In 2013, she was chosen to manage debate on a bill promoted by House Republicans which would criminalize all abortions after 22 weeks' gestation, with limited exceptions for rape or incest.[31] She replaced the bill's sponsor, congressman Trent Franks (R-AZ), after Franks made controversial claims that the chances of pregnancy resulting from rape were "very low".[32][33]

At October 2013 congressional hearings on the Affordable Care Act, commonly known as "Obamacare", Blackburn charged that the website violated HIPAA and health information privacy rights. The next day, when a CNN interviewer pointed out that the only health-related question that the web site asks is "do you smoke?", Blackburn repeated her criticism of the site for violating privacy rights.[34]

She scored 100% on American Conservative Union's 2004, 2005, 2007, 2009 Ratings of Congress.[35][36][37] According to her campaign website, National Journal described her as a "freshman to watch" and a "top House conservative" in 2003 and 2004, Americans for Tax Reform called her a "taxpayer hero" in 2003, and the National Right to Life praised her for supporting the Medicare Prescription Drug and Modernization Act.[citation needed] In 2008, Blackburn was named one of the "Most Corrupt Members of Congress" by the government watchdog group Citizens for Responsibility and Ethics in Washington,[38] although the Federal Election Commission unanimously rejected CREW's complaint.[39]

She is a staunch opponent of Net neutrality in the United States and municipal broadband initiatives. As of March 2015 her campaign has accepted at least $221,900 from contributors in the telecommunications industry. These include AT&T and Comcast who have strongly lobbied against net neutrality.[40][41][42] She supported bills that restrict municipalities from creating their own broadband networks, and wrote a bill to prevent the FCC from interfering on behalf of communities.[43][44]

In November, 2016, Blackburn joined Donald Trump's presidential transition team.[45] Blackburn supported President Donald Trump's 2017 executive order to temporarily curtail Muslim immigration until better screening methods are devised. He stated that “President Trump issued an executive order on Friday to do exactly what he promised — protect the American people.”[46]

Positions on scientific issues[edit]

On February 16, 2014, Blackburn appeared on NBC's Meet The Press as a guest in a climate change segment alongside Bill Nye. She reiterated a belief that scientists do not sufficiently understand the climate to make long term predictions, and argued that a cost/benefit analysis did not support taking any action against further carbon emission increases.[47]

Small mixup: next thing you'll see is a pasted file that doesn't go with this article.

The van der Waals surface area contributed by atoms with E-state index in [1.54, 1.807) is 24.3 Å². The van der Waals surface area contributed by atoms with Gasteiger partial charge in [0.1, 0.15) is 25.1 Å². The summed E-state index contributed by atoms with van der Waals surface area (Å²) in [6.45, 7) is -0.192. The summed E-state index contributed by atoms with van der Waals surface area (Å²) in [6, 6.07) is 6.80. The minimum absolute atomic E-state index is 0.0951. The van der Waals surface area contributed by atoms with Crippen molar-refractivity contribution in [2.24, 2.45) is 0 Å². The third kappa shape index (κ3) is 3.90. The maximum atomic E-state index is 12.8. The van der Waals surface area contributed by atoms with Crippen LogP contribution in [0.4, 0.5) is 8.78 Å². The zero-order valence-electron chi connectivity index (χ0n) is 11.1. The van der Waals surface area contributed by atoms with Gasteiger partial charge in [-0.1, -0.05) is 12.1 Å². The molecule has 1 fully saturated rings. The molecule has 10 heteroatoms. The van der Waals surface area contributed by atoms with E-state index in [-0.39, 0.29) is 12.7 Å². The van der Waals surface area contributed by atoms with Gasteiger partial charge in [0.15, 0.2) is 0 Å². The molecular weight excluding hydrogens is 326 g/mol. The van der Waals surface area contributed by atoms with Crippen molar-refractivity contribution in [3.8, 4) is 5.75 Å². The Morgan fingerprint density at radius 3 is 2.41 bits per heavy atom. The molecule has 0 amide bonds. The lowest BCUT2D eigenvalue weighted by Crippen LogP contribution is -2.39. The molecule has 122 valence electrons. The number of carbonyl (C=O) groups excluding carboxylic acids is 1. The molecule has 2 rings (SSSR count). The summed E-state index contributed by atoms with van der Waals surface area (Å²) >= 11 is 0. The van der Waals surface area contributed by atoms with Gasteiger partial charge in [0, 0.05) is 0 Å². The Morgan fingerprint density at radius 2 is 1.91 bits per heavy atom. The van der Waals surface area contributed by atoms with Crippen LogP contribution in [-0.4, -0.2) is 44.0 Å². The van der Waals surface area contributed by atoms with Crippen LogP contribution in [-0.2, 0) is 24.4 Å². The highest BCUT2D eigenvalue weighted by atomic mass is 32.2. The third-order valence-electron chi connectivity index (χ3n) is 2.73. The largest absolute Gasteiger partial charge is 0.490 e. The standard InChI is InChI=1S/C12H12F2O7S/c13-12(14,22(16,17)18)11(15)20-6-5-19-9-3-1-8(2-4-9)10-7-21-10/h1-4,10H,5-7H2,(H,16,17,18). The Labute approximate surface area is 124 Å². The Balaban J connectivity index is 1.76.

In 2015, Blackburn shared her belief that the world has been cooling instead of warming. She stated, "I think we've cooled almost 1 degree (F)."[48] Blackburn also rejects the theory of evolution.[48]

Blackburn issued a "Statement on Stem Cell Research" [49] in 2008. In this statement, Blackburn claimed there was an "absence of evidence that could justify the continued research into embryonic stem cells." She added that "no journals have published successful embryonic studies" (many such studies had been published in the preceding years) and "research tells us adult stem cells are equivalent or superior to embryonic stem cells", a claim stem cell biologists reject (see stem cell controversy).

In March 2016, Blackburn chaired the Republican-led Select Investigative Panel, a committee convened ostensibly to "explore the ethical implications of using fetal tissue in biomedical research".[50] Before expert testimony was heard, however, Democratic opposition objected to subpoenas demanding "names of researchers, technicians and medical personnel involved in fetal tissue handling".[50] Illinois Democrat Jan Schakowsky rebuked Blackburn by calling the demand an "abuse of her position", suggesting that publishing the names and workplaces of scientists who use fetal tissue in their research directly endangers their lives.[50] Subpoenaed biotechnology executives Eugene Gu of the Ganogen Research Institute and Cate Dyer of StemExpress published an article in Nature further criticizing the intimidation of researchers and patients.[51] Gu then went on Science Friday on NPR and detailed his experiences living in close proximity to Blackburn's Congressional district and having armed United States Marshals deliver the subpoena to his home.[52]